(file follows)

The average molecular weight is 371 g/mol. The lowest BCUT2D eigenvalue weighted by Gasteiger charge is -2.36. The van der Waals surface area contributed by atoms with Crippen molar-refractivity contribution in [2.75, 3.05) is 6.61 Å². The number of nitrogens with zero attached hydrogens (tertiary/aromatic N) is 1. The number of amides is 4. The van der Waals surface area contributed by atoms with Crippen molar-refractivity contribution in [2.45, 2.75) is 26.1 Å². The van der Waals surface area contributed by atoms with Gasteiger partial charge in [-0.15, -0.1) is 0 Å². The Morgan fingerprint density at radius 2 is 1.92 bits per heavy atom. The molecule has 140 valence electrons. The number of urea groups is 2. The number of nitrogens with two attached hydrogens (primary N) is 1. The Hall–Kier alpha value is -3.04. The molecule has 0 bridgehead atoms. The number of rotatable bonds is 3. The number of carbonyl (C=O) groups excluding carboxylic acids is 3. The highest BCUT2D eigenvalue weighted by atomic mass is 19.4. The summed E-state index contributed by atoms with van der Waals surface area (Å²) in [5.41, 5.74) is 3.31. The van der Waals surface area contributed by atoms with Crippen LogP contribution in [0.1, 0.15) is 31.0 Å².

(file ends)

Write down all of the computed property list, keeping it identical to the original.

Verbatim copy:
The average molecular weight is 371 g/mol. The lowest BCUT2D eigenvalue weighted by Gasteiger charge is -2.36. The van der Waals surface area contributed by atoms with Crippen molar-refractivity contribution in [2.75, 3.05) is 6.61 Å². The number of nitrogens with zero attached hydrogens (tertiary/aromatic N) is 1. The number of amides is 4. The van der Waals surface area contributed by atoms with Crippen molar-refractivity contribution in [2.45, 2.75) is 26.1 Å². The van der Waals surface area contributed by atoms with Gasteiger partial charge in [-0.15, -0.1) is 0 Å². The Morgan fingerprint density at radius 2 is 1.92 bits per heavy atom. The molecule has 140 valence electrons. The number of urea groups is 2. The number of nitrogens with two attached hydrogens (primary N) is 1. The Hall–Kier alpha value is -3.04. The molecule has 0 bridgehead atoms. The number of rotatable bonds is 3. The number of carbonyl (C=O) groups excluding carboxylic acids is 3. The highest BCUT2D eigenvalue weighted by atomic mass is 19.4. The summed E-state index contributed by atoms with van der Waals surface area (Å²) in [5.41, 5.74) is 3.31. The van der Waals surface area contributed by atoms with Crippen LogP contribution in [0.1, 0.15) is 31.0 Å².